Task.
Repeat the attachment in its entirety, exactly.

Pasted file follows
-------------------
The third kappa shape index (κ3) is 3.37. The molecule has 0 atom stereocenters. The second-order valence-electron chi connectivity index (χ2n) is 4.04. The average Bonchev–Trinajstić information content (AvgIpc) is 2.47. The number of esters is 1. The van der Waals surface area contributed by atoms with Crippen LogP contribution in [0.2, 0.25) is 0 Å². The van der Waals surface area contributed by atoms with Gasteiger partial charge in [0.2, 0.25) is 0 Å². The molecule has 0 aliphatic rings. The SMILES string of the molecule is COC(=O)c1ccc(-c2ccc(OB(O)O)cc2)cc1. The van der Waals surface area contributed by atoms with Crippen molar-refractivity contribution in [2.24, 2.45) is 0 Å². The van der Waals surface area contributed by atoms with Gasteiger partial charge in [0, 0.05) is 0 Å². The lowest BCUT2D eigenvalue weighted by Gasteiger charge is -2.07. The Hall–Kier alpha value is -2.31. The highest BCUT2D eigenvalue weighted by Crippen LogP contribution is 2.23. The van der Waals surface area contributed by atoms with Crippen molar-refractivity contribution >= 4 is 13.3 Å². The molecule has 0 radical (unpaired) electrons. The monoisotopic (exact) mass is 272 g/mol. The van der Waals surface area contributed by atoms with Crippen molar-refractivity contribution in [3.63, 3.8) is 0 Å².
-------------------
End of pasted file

The third kappa shape index (κ3) is 3.37. The molecule has 0 atom stereocenters. The second-order valence-electron chi connectivity index (χ2n) is 4.04. The average Bonchev–Trinajstić information content (AvgIpc) is 2.47. The number of esters is 1. The van der Waals surface area contributed by atoms with Crippen LogP contribution in [0.2, 0.25) is 0 Å². The van der Waals surface area contributed by atoms with Gasteiger partial charge in [0.2, 0.25) is 0 Å². The molecule has 0 aliphatic rings. The SMILES string of the molecule is COC(=O)c1ccc(-c2ccc(OB(O)O)cc2)cc1. The van der Waals surface area contributed by atoms with Crippen molar-refractivity contribution in [2.24, 2.45) is 0 Å². The van der Waals surface area contributed by atoms with Gasteiger partial charge in [0, 0.05) is 0 Å². The lowest BCUT2D eigenvalue weighted by Gasteiger charge is -2.07. The Hall–Kier alpha value is -2.31. The highest BCUT2D eigenvalue weighted by Crippen LogP contribution is 2.23. The van der Waals surface area contributed by atoms with Crippen molar-refractivity contribution >= 4 is 13.3 Å². The molecule has 0 radical (unpaired) electrons. The monoisotopic (exact) mass is 272 g/mol. The van der Waals surface area contributed by atoms with Crippen molar-refractivity contribution in [3.63, 3.8) is 0 Å².